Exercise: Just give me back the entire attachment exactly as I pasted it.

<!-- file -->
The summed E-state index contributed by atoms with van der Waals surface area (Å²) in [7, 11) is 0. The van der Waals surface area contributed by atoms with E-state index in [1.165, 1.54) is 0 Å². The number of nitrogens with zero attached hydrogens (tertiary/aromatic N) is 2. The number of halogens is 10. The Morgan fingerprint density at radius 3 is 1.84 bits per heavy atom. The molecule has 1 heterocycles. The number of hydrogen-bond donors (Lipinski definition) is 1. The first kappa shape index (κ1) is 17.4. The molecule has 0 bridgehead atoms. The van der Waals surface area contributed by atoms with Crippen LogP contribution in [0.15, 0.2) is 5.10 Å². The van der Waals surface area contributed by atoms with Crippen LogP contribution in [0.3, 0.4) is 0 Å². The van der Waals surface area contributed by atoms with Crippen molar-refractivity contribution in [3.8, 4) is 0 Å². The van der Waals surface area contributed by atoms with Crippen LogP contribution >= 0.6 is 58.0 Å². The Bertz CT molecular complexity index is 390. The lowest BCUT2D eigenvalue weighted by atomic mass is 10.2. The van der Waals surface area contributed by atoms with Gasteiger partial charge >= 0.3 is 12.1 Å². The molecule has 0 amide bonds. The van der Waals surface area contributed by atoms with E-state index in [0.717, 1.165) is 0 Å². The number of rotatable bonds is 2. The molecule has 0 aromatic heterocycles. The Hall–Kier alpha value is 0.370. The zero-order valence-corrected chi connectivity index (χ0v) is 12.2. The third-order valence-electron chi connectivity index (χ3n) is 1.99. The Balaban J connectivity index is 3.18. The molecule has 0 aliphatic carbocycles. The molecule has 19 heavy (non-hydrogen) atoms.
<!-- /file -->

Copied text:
The summed E-state index contributed by atoms with van der Waals surface area (Å²) in [7, 11) is 0. The van der Waals surface area contributed by atoms with E-state index in [1.165, 1.54) is 0 Å². The number of nitrogens with zero attached hydrogens (tertiary/aromatic N) is 2. The number of halogens is 10. The Morgan fingerprint density at radius 3 is 1.84 bits per heavy atom. The molecule has 1 heterocycles. The number of hydrogen-bond donors (Lipinski definition) is 1. The first kappa shape index (κ1) is 17.4. The molecule has 0 bridgehead atoms. The van der Waals surface area contributed by atoms with Crippen LogP contribution in [0.15, 0.2) is 5.10 Å². The van der Waals surface area contributed by atoms with Crippen LogP contribution in [0.3, 0.4) is 0 Å². The van der Waals surface area contributed by atoms with Crippen molar-refractivity contribution in [3.8, 4) is 0 Å². The van der Waals surface area contributed by atoms with Crippen LogP contribution >= 0.6 is 58.0 Å². The Bertz CT molecular complexity index is 390. The lowest BCUT2D eigenvalue weighted by atomic mass is 10.2. The van der Waals surface area contributed by atoms with Gasteiger partial charge >= 0.3 is 12.1 Å². The molecule has 0 amide bonds. The van der Waals surface area contributed by atoms with E-state index in [0.717, 1.165) is 0 Å². The number of rotatable bonds is 2. The molecule has 0 aromatic heterocycles. The Hall–Kier alpha value is 0.370. The zero-order valence-corrected chi connectivity index (χ0v) is 12.2. The third-order valence-electron chi connectivity index (χ3n) is 1.99. The Balaban J connectivity index is 3.18. The molecule has 0 aliphatic carbocycles. The molecule has 19 heavy (non-hydrogen) atoms.